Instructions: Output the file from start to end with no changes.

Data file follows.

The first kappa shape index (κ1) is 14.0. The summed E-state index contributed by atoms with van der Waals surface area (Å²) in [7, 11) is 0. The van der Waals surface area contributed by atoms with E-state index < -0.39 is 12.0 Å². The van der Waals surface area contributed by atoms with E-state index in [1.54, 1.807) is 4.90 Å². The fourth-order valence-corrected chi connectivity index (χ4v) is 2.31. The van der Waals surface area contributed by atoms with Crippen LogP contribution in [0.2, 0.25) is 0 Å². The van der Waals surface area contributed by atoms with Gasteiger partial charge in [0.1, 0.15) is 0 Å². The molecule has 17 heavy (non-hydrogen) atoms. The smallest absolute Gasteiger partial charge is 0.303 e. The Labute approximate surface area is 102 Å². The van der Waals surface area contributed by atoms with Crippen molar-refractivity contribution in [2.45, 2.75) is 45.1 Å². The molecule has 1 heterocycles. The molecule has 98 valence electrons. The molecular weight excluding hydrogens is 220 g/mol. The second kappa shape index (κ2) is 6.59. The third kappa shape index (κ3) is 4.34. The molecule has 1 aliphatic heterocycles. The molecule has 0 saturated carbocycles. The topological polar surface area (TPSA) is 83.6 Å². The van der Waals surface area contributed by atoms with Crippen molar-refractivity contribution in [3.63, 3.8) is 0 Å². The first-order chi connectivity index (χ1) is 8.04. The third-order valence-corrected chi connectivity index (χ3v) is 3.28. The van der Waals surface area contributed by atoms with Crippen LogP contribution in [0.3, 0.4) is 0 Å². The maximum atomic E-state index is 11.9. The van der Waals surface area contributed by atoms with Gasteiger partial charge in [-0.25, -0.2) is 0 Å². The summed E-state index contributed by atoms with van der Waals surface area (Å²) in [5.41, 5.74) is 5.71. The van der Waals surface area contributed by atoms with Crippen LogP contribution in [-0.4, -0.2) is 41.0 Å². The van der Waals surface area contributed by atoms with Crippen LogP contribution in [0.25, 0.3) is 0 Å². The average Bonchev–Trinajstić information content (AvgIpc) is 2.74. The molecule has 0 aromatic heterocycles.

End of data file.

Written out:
The first kappa shape index (κ1) is 14.0. The summed E-state index contributed by atoms with van der Waals surface area (Å²) in [7, 11) is 0. The van der Waals surface area contributed by atoms with E-state index < -0.39 is 12.0 Å². The van der Waals surface area contributed by atoms with E-state index in [1.54, 1.807) is 4.90 Å². The fourth-order valence-corrected chi connectivity index (χ4v) is 2.31. The van der Waals surface area contributed by atoms with Crippen LogP contribution in [0.2, 0.25) is 0 Å². The van der Waals surface area contributed by atoms with Gasteiger partial charge in [0.1, 0.15) is 0 Å². The molecule has 17 heavy (non-hydrogen) atoms. The smallest absolute Gasteiger partial charge is 0.303 e. The Labute approximate surface area is 102 Å². The van der Waals surface area contributed by atoms with Crippen molar-refractivity contribution in [2.45, 2.75) is 45.1 Å². The molecule has 1 heterocycles. The molecule has 98 valence electrons. The molecular weight excluding hydrogens is 220 g/mol. The second kappa shape index (κ2) is 6.59. The third kappa shape index (κ3) is 4.34. The molecule has 1 aliphatic heterocycles. The molecule has 0 saturated carbocycles. The topological polar surface area (TPSA) is 83.6 Å². The van der Waals surface area contributed by atoms with Crippen molar-refractivity contribution in [3.63, 3.8) is 0 Å². The first-order chi connectivity index (χ1) is 8.04. The third-order valence-corrected chi connectivity index (χ3v) is 3.28. The van der Waals surface area contributed by atoms with Crippen LogP contribution in [0.3, 0.4) is 0 Å². The maximum atomic E-state index is 11.9. The van der Waals surface area contributed by atoms with Gasteiger partial charge in [-0.25, -0.2) is 0 Å². The summed E-state index contributed by atoms with van der Waals surface area (Å²) in [5.41, 5.74) is 5.71. The van der Waals surface area contributed by atoms with Crippen LogP contribution in [-0.4, -0.2) is 41.0 Å². The van der Waals surface area contributed by atoms with Crippen LogP contribution in [0.25, 0.3) is 0 Å². The average Bonchev–Trinajstić information content (AvgIpc) is 2.74. The molecule has 0 aromatic heterocycles.